RCN, a telecom and Internet provider (its assets include the former Erols Internet) based in Herndon, VA, has issued a press release stating that it, like Qwest, has not disclosed customer information except when required by legal process.
Thursday, May 11, 2006
The collected CDRs include records of calls which both originate and terminate within the United States (i.e., completely domestic calls).
The NSA's goal was allegedly "'to create a database of every call ever made' within U.S. borders," which is out of scope for the NSA's mission.
Arlen Specter of the Senate Judiciary Committee says that the telcos will be questioned about their participation.
In other news today, the NSA managed to kill an investigation by the Justice Department's Office of Professional Responsibility into whether Justice Department attorneys violated ethical rules with regard to the NSA's domestic spying. They did this by denying requested security clearances to OPR investigators.
Wednesday, May 10, 2006
The documents can be found here (PDF).
UPDATE (May 17, 2006): These logs are the only ones the U.S. Secret Service has--the logs that are needed for a complete record are in the possession of the White House.
Posted by Jim Lippard at 5/10/2006 05:14:00 PM
Monday, May 08, 2006
The rules have recently been changed so that RBOC Cab will no longer be required to allow independent operators to rent their cabs. They've stopped allowing new independent operators to rent cabs, or existing independent operators to take on new customers, and have announced that they will be ending all of the independent operator contracts.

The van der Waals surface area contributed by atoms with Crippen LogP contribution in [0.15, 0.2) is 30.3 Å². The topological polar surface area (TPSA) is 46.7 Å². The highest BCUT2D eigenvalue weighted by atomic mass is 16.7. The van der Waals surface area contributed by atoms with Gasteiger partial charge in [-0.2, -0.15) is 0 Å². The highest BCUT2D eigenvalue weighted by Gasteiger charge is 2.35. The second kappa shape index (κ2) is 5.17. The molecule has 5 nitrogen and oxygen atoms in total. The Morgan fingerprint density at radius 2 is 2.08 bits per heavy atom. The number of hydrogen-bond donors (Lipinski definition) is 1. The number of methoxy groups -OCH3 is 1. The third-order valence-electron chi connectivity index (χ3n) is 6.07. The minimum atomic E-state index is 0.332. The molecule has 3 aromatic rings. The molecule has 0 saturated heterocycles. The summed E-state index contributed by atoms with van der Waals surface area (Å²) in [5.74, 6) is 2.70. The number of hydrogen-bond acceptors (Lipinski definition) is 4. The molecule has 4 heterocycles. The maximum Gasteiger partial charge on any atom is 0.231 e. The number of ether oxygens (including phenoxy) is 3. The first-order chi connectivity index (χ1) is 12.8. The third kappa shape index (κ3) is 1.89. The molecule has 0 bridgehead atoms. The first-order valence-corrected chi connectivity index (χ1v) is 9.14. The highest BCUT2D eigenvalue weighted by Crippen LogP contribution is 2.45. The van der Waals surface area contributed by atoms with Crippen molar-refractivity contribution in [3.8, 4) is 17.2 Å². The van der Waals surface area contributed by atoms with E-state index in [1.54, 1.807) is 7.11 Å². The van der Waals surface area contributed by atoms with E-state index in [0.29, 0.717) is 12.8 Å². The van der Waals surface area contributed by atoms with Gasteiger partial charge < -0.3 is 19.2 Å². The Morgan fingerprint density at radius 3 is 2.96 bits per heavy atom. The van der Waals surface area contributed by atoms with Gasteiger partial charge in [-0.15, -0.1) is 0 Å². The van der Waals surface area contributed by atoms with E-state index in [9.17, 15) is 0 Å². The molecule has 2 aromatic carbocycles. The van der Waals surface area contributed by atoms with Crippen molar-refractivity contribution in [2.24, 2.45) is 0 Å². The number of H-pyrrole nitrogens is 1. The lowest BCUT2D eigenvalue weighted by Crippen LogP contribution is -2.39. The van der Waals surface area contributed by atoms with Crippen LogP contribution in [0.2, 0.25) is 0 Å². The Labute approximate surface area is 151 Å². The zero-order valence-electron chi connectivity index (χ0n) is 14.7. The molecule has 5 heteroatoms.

RBOC Cab has also announced that they intend to build larger cabs, in which some of the additional space will be used to provide new services, such as a fully stocked bar, refrigerator, and high-definition television. They will supply all of the contents of the bar and refrigerator, as well as what is shown on the TV, by entering into arrangements with suppliers, whom they intend to charge a fee for the privilege of using the facilities to reach their passengers. Passengers will not be permitted to use the refrigerators to store items that they've supplied, though they will still be allowed to bring along their own cooler, snacks, or video equipment, provided that it fits in the remaining space in the cab (which will be more space than in previous cabs).